Thursday, December 8, 2011

On the Art of Listening, Part One

I attended the Edcamp Fraser Valley (Un)conference over this past weekend.  It was an interesting affair.  It used the concept of open space technology to organize the various workshops and presentations available.  Basically, you could put a topic or idea on a board and the attendees could choose to go to it or not.  Or they could do a facilitation of their own if they chose.  I sort of wandered from workshop to workshop, as my curiosity guided me.

I dropped in on one discussing the school as  a village (I think), and ended up sitting down with one of the two breakout groups as they discussed how a village communicates within and how one is able to listen to learn and share effectively.  I was quiet during this time, except for the odd murmer to Chris Wejr (@Mrwejr on Twitter), as I was trying to digest the rapid-fire exchange of ideas.  Two things occurred to me that I didn’t share there but thought I’d share here.

We need to strive to truly listen, this much was said at the workshop, but no one mentioned to what we should be listening to.  Are we listening to the right things?  Or are we dismissing it because we do not necessarily make the connections right away?

In attending three separate meetings in the last couple of years, attended by a mix of Aboriginal and non-Aboriginal people, I was struck by what, in each case, a single speaker was saying and how it was being heard by those around him or her.  In the first, the speaker delivered a speech that was talking, at length, about the traditional territories and the worldviews of First Nations, which, on the surface was fairly benign and positive.  It was taken as such by the non-Aboriginal attendees (at least judging by the responses it invoked), but a non-scientific survey of the Aboriginal attendees received a very different reaction.  They, and I, felt that this was an attack on the other First Nations attendees and their affiliated Bands.  I won’t go into details, as they aren’t important and are long-ago resolved.  What is said and what you hear, though, are two very different things.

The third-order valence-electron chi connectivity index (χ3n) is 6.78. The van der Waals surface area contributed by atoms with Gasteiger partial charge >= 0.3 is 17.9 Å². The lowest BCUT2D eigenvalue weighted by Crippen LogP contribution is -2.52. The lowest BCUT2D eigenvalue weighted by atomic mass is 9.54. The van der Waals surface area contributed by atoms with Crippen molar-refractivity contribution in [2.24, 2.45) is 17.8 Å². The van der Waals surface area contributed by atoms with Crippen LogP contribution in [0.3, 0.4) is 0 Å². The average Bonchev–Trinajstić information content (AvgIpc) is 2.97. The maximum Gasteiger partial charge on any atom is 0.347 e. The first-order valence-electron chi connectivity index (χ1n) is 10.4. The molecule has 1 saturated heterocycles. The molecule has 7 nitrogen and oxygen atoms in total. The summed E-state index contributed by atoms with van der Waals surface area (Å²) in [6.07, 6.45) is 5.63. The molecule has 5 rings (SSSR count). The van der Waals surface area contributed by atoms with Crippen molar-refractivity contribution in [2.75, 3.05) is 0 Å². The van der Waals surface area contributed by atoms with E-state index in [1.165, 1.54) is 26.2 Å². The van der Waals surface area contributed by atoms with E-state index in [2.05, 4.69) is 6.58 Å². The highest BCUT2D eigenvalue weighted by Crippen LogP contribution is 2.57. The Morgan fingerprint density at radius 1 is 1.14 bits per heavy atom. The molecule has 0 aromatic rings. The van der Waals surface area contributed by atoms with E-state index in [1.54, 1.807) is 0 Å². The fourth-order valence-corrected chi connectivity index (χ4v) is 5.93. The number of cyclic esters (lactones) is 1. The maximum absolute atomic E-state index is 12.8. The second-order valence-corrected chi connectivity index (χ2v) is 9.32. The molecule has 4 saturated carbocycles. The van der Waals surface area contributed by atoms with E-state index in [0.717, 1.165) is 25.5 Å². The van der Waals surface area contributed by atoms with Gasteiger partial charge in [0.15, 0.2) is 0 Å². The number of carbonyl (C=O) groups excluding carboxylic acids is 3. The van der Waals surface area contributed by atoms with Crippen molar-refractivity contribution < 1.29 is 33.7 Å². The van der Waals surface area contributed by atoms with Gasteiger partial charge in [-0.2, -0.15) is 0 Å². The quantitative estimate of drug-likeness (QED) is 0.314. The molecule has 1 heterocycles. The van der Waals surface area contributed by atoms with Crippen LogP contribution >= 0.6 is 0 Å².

In the second, and I spoke about this in my post The Mythological Indian, a young man stood up and spoke about his challenges and successes in the realm of education.  Again, what he said and what was heard were two separate things.  His is a success story, despite his challenges in the education system because he learned from his failures and his successes and his own desire to learn and grow was borne out of that experience.  He learned in an Indigenous fashion and found himself where he needed to be.  What was heard was entirely different, judging by the responses he received and we both wondered if the audience had heard him say that the relationship was more important than the provincial exam.

In the third instance, a Grandmother who had struggled all her life, and, in the meeting appeared to be rambling and all over the place and frequently lost in thought, made her case for the importance of education.  In this case, I believe all the attendees in my little break-out group understood the message she was delivering, although I haven’t taken the time to really reflect on this.  I have seen folks in other situations lose patience with the rambling Elder.

There is an Elder in my District who does speak at length.  I have left him, wondering what he was saying.  I have grown impatient with him, though I have never said that out loud (only once ever interrupting him because I had to meet my mother, an event he pointed out would be unforgivable if I failed to show). Sometimes we need to reflect on the lesson taught us in these discussions, because they aren’t always apparent.  This particular Elder is always teaching, in his own fashion, but I worry that we aren’t always listening.  I suspect he speaks in this fashion on purpose, so that we have to stop and consider what he is saying, take the time to reflect on his words and his intent.

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